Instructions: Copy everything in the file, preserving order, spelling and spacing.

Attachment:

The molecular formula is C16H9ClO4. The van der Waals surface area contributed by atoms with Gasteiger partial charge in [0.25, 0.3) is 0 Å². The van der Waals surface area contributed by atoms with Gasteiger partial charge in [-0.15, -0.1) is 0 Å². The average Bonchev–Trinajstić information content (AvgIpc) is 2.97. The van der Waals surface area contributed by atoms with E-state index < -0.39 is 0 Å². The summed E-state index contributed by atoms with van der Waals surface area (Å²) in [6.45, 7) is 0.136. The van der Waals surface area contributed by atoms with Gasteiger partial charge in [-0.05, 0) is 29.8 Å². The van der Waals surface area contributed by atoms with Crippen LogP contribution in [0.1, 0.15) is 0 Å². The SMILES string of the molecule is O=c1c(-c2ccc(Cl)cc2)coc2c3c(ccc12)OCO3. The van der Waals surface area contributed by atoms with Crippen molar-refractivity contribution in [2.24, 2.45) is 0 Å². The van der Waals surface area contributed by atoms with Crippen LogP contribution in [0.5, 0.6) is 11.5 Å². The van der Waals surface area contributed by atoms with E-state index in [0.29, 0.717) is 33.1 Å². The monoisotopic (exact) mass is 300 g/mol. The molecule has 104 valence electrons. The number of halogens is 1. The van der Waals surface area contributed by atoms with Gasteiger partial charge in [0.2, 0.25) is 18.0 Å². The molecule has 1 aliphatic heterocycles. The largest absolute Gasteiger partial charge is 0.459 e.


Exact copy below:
The molecular formula is C16H9ClO4. The van der Waals surface area contributed by atoms with Gasteiger partial charge in [0.25, 0.3) is 0 Å². The van der Waals surface area contributed by atoms with Gasteiger partial charge in [-0.15, -0.1) is 0 Å². The average Bonchev–Trinajstić information content (AvgIpc) is 2.97. The van der Waals surface area contributed by atoms with E-state index < -0.39 is 0 Å². The summed E-state index contributed by atoms with van der Waals surface area (Å²) in [6.45, 7) is 0.136. The van der Waals surface area contributed by atoms with Gasteiger partial charge in [-0.05, 0) is 29.8 Å². The van der Waals surface area contributed by atoms with Crippen LogP contribution in [0.1, 0.15) is 0 Å². The SMILES string of the molecule is O=c1c(-c2ccc(Cl)cc2)coc2c3c(ccc12)OCO3. The van der Waals surface area contributed by atoms with Crippen molar-refractivity contribution in [2.24, 2.45) is 0 Å². The van der Waals surface area contributed by atoms with Crippen LogP contribution in [0.5, 0.6) is 11.5 Å². The van der Waals surface area contributed by atoms with E-state index in [0.29, 0.717) is 33.1 Å². The monoisotopic (exact) mass is 300 g/mol. The molecule has 104 valence electrons. The number of halogens is 1. The van der Waals surface area contributed by atoms with Gasteiger partial charge in [0.2, 0.25) is 18.0 Å². The molecule has 1 aliphatic heterocycles. The largest absolute Gasteiger partial charge is 0.459 e.